Baby Boomers are buying a record number of annuities –
insurance products that offer guaranteed lifetime income – and in so doing are
taking a wise step toward mitigating the fear of running out of money in
retirement. Most are not careful buyers, however, and that means they are not
purchasing annuities that best fit their needs even though many are making one
of the biggest investments of their lives. Here are eight tips to weigh before
consummating a purchase:
Know why you are
buying an annuity in the first place. Annuities are meant to be a safety
net to supplement your traditional portfolio. If the stock market tanks while
you are in your golden years, you’ll be glad you own an annuity. The tradeoff
is that annuities do not have the liquidity of stocks and bonds.
Make sure the
benefits of the annuity fit your needs. If you are married, for example,
you probably want a joint annuity, which means if one spouse dies, the other
still receives lifetime income. Many couples, however, are sold single annuities,
which means if one spouse dies, the survivor gets only the residual cash value
of the annuity as the lifetime income generally ceases. Single annuities are
often sold to couples without discussion because the payments are higher and
seemingly more attractive.
Shop for annuities
with at least three financial planning firms and make sure one of them is
independent. That means they are not “captive” to an insurance company and
the limited selection of products that the insurance company or the broker/dealer
To determine if an
advisor is an independent, full service advisor, ask if he sells securities
– specifically, stocks and bonds, mutual funds and variable annuities. If he
does, he is associated with a broker/dealer or is a registered investment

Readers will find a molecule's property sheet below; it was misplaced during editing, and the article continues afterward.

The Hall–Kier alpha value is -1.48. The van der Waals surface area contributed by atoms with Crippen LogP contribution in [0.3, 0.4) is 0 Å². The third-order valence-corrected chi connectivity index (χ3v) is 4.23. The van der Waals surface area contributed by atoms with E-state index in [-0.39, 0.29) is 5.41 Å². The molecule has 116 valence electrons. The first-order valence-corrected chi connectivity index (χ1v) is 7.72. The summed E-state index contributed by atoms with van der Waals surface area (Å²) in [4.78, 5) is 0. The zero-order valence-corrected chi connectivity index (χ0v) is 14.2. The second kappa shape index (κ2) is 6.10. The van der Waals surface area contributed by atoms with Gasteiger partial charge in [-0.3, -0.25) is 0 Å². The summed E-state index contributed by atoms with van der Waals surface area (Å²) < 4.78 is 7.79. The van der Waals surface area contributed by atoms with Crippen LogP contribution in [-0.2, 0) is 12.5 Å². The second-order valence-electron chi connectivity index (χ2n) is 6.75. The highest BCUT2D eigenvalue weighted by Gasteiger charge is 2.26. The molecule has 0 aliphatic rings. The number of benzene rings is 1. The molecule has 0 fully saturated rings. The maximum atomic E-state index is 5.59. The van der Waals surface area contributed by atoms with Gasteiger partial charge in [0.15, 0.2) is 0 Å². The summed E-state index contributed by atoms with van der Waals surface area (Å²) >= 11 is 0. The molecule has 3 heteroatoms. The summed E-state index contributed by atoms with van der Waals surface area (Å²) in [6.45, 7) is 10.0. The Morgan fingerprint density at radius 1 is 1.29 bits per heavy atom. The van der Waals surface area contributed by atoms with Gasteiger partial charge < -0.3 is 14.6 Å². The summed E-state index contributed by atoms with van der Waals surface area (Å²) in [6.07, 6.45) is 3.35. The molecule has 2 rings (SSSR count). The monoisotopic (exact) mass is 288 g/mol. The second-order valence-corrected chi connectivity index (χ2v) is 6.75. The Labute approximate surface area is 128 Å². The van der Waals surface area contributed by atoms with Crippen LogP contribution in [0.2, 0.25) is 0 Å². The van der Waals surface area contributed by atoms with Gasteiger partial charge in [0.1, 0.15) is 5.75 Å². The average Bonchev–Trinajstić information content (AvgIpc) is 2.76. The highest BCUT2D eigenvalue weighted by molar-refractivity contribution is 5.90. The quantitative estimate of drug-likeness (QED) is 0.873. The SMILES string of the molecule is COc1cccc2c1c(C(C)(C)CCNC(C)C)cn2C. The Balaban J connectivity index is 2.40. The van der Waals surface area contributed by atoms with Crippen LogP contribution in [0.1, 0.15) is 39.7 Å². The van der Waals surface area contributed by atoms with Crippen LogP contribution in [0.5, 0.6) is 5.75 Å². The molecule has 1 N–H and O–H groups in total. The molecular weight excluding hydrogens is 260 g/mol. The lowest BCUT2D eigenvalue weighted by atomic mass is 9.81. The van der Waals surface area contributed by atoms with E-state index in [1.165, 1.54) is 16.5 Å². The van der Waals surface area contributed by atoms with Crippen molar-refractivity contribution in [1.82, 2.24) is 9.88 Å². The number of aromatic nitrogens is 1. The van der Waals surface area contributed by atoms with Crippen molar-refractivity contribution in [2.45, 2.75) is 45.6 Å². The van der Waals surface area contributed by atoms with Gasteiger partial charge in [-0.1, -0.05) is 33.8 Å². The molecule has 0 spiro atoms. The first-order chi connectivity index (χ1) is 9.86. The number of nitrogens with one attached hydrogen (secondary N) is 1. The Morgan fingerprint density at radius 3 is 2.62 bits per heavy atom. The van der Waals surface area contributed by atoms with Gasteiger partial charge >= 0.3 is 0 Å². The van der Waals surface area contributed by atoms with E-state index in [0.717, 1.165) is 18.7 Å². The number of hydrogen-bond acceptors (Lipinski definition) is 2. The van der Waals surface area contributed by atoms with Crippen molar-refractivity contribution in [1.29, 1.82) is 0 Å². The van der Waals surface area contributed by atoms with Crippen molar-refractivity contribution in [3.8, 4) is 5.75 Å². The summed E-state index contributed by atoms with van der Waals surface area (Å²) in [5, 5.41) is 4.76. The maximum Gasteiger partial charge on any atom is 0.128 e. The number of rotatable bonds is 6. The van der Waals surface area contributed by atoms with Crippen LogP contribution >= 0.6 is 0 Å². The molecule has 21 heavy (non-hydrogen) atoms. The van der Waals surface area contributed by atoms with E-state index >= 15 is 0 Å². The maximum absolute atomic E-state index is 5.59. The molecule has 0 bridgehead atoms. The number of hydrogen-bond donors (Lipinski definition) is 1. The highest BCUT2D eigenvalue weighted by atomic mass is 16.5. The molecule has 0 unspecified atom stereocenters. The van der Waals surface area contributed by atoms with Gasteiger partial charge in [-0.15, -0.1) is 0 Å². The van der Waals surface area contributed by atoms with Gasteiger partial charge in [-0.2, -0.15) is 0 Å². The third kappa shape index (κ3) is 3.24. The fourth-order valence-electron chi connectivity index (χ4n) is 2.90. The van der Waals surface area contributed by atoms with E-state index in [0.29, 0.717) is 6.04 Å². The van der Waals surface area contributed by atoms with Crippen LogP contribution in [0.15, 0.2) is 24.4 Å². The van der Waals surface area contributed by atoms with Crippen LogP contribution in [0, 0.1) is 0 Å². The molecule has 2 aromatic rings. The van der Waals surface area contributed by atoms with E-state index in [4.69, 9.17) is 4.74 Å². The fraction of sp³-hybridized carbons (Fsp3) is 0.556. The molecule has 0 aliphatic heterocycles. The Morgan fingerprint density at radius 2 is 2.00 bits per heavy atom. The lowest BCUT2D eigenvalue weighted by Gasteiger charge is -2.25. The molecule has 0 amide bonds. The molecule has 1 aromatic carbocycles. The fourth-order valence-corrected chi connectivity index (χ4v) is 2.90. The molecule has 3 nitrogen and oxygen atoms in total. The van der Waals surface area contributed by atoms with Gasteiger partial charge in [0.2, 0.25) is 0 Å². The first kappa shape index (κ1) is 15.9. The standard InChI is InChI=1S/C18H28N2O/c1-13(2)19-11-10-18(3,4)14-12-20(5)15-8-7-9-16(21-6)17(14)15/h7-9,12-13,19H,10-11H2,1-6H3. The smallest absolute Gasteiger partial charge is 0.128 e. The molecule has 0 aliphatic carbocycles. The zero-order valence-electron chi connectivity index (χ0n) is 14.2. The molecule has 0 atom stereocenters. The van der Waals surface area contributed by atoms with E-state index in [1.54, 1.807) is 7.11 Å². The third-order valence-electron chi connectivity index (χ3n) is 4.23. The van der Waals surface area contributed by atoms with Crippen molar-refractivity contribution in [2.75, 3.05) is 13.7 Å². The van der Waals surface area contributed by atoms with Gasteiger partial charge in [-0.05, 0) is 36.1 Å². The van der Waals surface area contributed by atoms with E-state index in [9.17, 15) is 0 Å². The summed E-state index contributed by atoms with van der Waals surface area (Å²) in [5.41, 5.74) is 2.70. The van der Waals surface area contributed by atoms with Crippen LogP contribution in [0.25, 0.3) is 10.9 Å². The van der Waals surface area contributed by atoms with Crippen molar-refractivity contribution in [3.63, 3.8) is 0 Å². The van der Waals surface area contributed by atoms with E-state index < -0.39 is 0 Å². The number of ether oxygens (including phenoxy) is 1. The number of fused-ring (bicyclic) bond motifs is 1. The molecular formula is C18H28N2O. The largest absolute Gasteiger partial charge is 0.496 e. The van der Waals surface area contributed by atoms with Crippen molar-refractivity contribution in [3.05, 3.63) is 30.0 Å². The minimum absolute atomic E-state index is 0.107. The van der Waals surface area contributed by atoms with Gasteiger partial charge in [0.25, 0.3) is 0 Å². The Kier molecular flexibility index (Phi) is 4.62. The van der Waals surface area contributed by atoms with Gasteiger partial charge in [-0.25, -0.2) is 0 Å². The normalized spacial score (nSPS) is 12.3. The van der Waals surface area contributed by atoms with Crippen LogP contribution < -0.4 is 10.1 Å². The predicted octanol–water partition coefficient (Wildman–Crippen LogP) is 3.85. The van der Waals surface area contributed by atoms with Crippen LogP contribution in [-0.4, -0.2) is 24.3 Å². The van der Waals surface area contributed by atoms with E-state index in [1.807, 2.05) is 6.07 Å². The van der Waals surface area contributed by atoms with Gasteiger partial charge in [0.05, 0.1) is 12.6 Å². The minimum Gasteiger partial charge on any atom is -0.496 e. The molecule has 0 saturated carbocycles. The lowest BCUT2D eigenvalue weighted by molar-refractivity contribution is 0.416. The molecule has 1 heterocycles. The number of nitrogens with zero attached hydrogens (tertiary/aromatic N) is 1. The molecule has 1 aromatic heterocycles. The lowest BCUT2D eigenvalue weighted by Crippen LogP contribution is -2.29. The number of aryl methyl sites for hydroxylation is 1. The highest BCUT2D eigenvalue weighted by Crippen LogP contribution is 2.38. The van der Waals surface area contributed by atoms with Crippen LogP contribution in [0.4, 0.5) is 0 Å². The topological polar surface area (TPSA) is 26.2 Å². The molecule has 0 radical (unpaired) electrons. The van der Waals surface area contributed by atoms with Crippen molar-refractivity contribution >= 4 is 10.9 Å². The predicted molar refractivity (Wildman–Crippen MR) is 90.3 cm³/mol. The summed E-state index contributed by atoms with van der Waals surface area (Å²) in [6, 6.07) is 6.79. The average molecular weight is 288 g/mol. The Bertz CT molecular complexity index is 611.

advisor. Make sure any advisor you deal with has at least 10 years of
Compare all the major
types of annuities – variable annuities, index annuities, fixed annuities
and immediate annuities – and once you decide which one you want, compare
several choices in that sub-category. Make sure the salesman fully understands
the annuity and backs up what he says with illustrations showing how the
product works, as well as written documents.
Make sure you
thoroughly understand the annuity fees. On a variable annuity, for example,
a salesman will probably show you mortality and expense and so-called rider
fees covering your fees for death benefits and income benefit – but not mention
the fees you pay for the management of your sub accounts (mutual funds) within
Know the surrender
fees you would face if you had to liquidate your annuity prematurely.
Surrender fees range from 1 to 20 percent.
When you zero in on
an annuity, check the credit rating of the insurance company selling it. At
minimum, go with an investment grade rating. At A.M. Best, the biggest rater of
annuities, that is B+.
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